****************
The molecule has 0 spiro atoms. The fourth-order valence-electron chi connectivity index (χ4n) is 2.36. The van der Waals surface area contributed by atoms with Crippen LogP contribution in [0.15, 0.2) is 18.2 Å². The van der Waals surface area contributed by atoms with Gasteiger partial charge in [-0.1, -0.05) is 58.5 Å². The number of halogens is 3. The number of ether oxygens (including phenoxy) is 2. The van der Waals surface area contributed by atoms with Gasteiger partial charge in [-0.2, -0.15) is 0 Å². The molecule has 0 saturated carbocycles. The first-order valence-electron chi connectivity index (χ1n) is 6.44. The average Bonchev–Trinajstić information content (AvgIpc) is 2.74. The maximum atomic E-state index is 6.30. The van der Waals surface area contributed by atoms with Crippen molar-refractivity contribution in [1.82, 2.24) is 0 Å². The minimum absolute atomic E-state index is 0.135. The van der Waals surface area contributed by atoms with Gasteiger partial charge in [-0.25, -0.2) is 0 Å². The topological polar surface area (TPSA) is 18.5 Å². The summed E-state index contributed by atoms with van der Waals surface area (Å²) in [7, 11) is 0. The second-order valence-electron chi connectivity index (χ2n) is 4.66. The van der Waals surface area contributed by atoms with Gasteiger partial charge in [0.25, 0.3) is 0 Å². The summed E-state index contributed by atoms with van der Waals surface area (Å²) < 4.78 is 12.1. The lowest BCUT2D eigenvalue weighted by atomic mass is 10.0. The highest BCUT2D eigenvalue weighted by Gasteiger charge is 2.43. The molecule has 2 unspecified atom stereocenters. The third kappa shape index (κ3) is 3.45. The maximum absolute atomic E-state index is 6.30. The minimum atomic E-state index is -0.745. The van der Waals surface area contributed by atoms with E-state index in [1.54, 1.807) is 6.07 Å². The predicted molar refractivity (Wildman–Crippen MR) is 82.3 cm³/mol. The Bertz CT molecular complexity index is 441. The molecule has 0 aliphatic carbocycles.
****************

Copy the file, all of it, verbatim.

The molecule has 0 spiro atoms. The fourth-order valence-electron chi connectivity index (χ4n) is 2.36. The van der Waals surface area contributed by atoms with Crippen LogP contribution in [0.15, 0.2) is 18.2 Å². The van der Waals surface area contributed by atoms with Gasteiger partial charge in [-0.1, -0.05) is 58.5 Å². The number of halogens is 3. The number of ether oxygens (including phenoxy) is 2. The van der Waals surface area contributed by atoms with Gasteiger partial charge in [-0.2, -0.15) is 0 Å². The molecule has 0 saturated carbocycles. The first-order valence-electron chi connectivity index (χ1n) is 6.44. The average Bonchev–Trinajstić information content (AvgIpc) is 2.74. The maximum atomic E-state index is 6.30. The van der Waals surface area contributed by atoms with Crippen molar-refractivity contribution in [1.82, 2.24) is 0 Å². The minimum absolute atomic E-state index is 0.135. The van der Waals surface area contributed by atoms with Gasteiger partial charge in [-0.25, -0.2) is 0 Å². The topological polar surface area (TPSA) is 18.5 Å². The summed E-state index contributed by atoms with van der Waals surface area (Å²) in [7, 11) is 0. The second-order valence-electron chi connectivity index (χ2n) is 4.66. The van der Waals surface area contributed by atoms with Gasteiger partial charge in [0.25, 0.3) is 0 Å². The summed E-state index contributed by atoms with van der Waals surface area (Å²) < 4.78 is 12.1. The lowest BCUT2D eigenvalue weighted by atomic mass is 10.0. The highest BCUT2D eigenvalue weighted by Gasteiger charge is 2.43. The molecule has 2 unspecified atom stereocenters. The third kappa shape index (κ3) is 3.45. The maximum absolute atomic E-state index is 6.30. The minimum atomic E-state index is -0.745. The van der Waals surface area contributed by atoms with E-state index in [1.54, 1.807) is 6.07 Å². The predicted molar refractivity (Wildman–Crippen MR) is 82.3 cm³/mol. The Bertz CT molecular complexity index is 441. The molecule has 0 aliphatic carbocycles.